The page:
Sioux Falls Startup Attorneys & Lawyers
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Sioux Falls Startup Lawyers
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Legal Services Offered by Our On-Demand Sioux Falls Startup Attorneys
On UpCounsel, you can find and connect with top-rated Sioux Falls startup attorneys & lawyers that provide a range of startup law services for startups and entrepreneurs that are starting a business. Any of the top-rated Sioux Falls startup lawyers you connect with will be available to help with a variety of your startup law related legal needs on-demand or on an ongoing basis in the city of Sioux Falls, SD.
From primarily dealing with things like business formation, contracts, leases, equity financing, securities, and intellectual property protection, the Sioux Falls startup lawyers on UpCounsel can help you with a variety of specialized and general startup law related legal matters. No matter what type of startup law needs you have, you can easily hire an experienced Sioux Falls startup lawyer on UpCounsel to help you today.
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- 8 min read
Warrants and options are securities that are related in a lot of ways although they have a few significant differences. Options and warrants both give owners the right, but not the obligation to either buy or sell a principal security at an agreed upon price within a given time.
While a warrant is issued directly by the company or banks that act on behalf of the company, in options the shares are received or given by one investor to another. Unlike stock options, new shares are issued by the company when the stock warrant is created. Warrants are created based on the issuer of warrant and is always fluctuated in such a way that it meets the interest of the issuer. Where in options, no such variables are seen which is one sided.
Within the context of startups, an option is the right to purchase an existing share of a company’s stock from the comp
- 6 min read
What Does It Mean to Pierce the Corporate Veil?
Piercing the corporate veil is when the courts ignore the "corporate veil" placed on an LLC or corporation. A corporate veil is when a business is incorporated so that its owners, shareholders, and employees will not be held personally responsible if the business can't pay its debts. A corporate veil is also known as limited liability.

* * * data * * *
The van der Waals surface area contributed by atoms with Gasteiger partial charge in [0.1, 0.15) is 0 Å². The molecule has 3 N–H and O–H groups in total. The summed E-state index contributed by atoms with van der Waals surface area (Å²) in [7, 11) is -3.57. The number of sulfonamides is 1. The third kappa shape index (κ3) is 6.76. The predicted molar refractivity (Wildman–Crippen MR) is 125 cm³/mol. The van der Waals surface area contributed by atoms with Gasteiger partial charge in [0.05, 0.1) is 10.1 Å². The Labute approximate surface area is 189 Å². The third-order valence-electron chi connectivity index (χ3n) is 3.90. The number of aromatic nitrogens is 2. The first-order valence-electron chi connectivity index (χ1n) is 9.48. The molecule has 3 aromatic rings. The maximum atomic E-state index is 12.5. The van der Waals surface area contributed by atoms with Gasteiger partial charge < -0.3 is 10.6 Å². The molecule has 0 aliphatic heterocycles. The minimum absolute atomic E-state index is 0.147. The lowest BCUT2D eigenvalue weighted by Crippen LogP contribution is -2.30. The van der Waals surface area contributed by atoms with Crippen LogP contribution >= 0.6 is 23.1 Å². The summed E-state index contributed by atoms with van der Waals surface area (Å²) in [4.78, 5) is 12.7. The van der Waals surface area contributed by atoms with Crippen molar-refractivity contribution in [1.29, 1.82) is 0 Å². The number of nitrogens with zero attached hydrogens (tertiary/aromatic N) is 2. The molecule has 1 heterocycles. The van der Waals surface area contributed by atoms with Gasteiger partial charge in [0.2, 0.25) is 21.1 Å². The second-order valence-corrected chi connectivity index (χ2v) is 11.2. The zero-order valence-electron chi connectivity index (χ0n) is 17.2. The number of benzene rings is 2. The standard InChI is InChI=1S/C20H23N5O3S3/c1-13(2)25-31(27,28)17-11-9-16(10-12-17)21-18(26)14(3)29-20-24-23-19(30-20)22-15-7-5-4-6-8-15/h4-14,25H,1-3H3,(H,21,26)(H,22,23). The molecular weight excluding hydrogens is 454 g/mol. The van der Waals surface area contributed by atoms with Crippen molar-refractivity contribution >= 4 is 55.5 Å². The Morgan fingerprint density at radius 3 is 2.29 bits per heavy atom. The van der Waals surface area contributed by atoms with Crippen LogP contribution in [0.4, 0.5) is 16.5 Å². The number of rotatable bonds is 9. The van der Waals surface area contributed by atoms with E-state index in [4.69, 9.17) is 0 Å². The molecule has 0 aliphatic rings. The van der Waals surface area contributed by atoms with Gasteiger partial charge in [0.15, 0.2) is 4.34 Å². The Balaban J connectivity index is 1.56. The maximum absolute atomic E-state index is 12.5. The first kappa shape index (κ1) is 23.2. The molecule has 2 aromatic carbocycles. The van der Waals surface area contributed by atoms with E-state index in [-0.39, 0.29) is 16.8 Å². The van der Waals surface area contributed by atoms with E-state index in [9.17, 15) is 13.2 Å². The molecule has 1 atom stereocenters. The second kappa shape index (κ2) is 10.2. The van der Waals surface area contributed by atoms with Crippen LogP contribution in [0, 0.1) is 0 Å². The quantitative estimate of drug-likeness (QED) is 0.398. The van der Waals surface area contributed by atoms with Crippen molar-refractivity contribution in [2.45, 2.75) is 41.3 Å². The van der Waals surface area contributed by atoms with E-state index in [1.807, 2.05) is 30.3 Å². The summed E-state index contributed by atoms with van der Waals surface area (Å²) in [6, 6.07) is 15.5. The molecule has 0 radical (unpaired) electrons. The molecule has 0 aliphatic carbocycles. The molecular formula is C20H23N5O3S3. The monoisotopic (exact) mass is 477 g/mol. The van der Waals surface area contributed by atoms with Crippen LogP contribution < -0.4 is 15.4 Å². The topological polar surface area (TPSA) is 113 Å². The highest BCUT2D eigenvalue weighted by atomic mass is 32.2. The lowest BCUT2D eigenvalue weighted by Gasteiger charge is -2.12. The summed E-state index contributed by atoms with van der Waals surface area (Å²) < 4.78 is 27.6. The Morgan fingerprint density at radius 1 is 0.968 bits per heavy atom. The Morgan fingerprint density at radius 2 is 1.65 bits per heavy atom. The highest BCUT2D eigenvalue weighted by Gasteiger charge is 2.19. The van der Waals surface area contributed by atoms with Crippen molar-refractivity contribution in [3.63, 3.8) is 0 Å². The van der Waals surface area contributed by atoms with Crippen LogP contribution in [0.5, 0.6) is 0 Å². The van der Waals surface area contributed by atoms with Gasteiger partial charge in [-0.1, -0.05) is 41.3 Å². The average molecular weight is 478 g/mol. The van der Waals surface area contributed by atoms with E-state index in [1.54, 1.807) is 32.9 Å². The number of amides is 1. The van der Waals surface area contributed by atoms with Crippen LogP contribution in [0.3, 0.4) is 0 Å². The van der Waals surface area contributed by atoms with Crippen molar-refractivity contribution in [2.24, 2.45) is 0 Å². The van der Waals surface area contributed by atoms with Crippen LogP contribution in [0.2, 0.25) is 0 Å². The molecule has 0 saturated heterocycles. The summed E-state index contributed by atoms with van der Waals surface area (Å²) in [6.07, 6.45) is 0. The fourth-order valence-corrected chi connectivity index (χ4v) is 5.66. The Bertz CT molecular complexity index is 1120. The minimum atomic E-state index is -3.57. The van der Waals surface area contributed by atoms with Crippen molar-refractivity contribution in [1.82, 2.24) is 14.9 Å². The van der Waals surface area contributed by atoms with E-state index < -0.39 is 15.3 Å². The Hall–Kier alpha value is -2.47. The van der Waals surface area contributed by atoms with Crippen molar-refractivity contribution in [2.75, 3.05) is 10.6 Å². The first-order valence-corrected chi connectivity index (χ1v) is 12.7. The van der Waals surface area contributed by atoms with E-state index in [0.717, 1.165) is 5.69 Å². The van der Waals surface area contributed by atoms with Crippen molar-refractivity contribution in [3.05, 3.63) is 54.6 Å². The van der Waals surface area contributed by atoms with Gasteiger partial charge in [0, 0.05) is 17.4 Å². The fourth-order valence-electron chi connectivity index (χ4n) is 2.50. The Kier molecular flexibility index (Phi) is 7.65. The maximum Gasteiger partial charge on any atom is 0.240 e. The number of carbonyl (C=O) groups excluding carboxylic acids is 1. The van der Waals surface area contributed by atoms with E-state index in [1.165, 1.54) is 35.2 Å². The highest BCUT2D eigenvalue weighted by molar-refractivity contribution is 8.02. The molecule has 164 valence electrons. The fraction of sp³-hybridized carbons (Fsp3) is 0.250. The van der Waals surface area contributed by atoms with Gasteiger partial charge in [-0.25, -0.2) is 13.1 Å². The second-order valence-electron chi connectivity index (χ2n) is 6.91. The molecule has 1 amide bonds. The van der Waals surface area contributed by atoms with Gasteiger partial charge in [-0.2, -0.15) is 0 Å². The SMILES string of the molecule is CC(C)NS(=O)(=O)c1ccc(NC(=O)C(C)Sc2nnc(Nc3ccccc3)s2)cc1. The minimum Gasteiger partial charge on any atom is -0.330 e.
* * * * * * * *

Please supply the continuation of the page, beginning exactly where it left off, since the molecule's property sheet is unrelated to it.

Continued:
LLCs and corporations are legally separate from their owners and shareholders — this is what allows the veil to work.
Why is the Ability to Pierce the Corporate Veil Important?
Piercing the veil can help protect smaller businesses from larger ones. For example, if a large
- 12 min read
What Is a Clickwrap Agreement?
Clickwrap is an online agreement between a user and a company that requires the user to click a box or a button before they download content, make a purchase, or use a website. The box or button confirms that the user agrees to an online contract with the company, and substitutes for the user's signature.
In a clickwrap agreement, in order to use a website or download content, the user has to check a box saying they've read and agree to the terms and conditions that apply to the website or software. Sometimes the agreements are many pages long and difficult to read. They usually contain two things:
- A checkbox or button
- A notice telling you that you agree to the terms if you click the box
Clickwrap agreements are also called:
- Clickthrough agreements
- Clickwrap licenses
Types of clickwrap (and browsewrap) include:
- Terms and conditi
- 3 min read
Corporations are the basic and traditional business entity in this and many other countries. Unless a corporation can qualify for what is called ‘pass through’ treatment by electing to be taxed under a part of the Internal Revenue Code called Subchapter S , a corporation is taxed similarly to the way an individual is taxed. Being subject to the default tax treatment is what makes a corporation a “C Corp;” being able to qualify for pass-through treatment, and actually making an election to do so, makes a corporation an “S Corp.” They are the same type of business entity, taxed dif
- 4 min read
Indemnification: What is it?
Indemnification means one party agrees to pay losses incurred by another to a third party.
For example, if you were a business owner selling Widget XYZ as an original design to a retailer, and your contract with the retailer contains an indemnity clause, you, rather than the retailer, would be responsible to pay the retailer’s legal costs and expenses if the retailer is sued by a third party who claims Widget XYZ is a copy of their product.
In most cases, the requirement to indemnify must be contained in a written contract be